3) it’s clear that E hasn’t lost the ‘give it a go’ quiet confidence he has had for several years now. Apparently he tried everything, and did everything. Even things that some others wouldn’t or couldn’t. There was one small activity: threading the needle, I think it was. They foot-holded up the inside of some rock, then through the top… Lordy. He did it. He said people pulled him through at the end, but he did it. Only a few did. I can’t help but wonder if his success is also about allowing others to help, trusting teamwork in the end. Interesting…

4) coming down Snowdon, E took quite a tumble and really bashed his knee. He felt dizzy and breathless.  The guide was straight over, making sure, as E said, that he ‘could move everything’. E said he could walk on it, and up he got. But what I want to say is that two or three more times in the next half hour or so, the guide asked how he was. That’s good care.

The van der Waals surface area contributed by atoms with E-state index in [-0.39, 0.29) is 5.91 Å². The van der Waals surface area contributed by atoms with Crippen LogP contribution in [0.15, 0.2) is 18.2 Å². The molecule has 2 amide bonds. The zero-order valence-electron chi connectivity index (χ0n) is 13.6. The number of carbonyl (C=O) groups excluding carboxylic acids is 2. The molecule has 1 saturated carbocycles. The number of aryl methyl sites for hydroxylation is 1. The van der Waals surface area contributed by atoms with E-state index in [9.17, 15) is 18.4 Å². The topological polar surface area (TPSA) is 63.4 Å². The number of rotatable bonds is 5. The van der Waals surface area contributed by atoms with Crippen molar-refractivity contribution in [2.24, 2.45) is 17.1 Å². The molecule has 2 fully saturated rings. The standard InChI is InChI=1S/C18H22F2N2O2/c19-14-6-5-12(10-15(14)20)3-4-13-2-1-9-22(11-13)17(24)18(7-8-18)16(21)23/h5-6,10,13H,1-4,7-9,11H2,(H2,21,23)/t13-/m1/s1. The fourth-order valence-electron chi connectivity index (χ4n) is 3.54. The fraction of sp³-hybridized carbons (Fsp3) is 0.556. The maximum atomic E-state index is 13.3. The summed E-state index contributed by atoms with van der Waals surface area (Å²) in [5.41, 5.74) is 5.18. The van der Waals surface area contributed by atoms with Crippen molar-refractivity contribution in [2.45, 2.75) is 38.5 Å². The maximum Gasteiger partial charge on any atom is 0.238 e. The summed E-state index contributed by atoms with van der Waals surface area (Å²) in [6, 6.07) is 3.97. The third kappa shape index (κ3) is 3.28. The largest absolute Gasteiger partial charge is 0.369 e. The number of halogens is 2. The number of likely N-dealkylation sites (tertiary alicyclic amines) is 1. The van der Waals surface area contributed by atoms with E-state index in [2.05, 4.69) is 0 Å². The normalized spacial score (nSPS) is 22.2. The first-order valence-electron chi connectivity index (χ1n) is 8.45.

Those are some of the tangible things. But of course there are so many intangible lifts that come from an experience like this.

1) He wants to keep walking.

2) He knows he can manage extreme situations. He knows what he would do differently next time.

3) WE know he can manage extreme situations. We know others can be trusted.

4) Diabetes didn’t stop him.

5) Diabetes didn’t stop him.

6) Diabetes didn’t stop him.

7) And all that this implies.


Something has shifted. Some kind of small attic window has been opened. And beyond it, is sky.


Things continue to be hither and thither — hence my struggle to post! Apologies. What always then happens of course is an overwhelming urge to say EVERYTHING.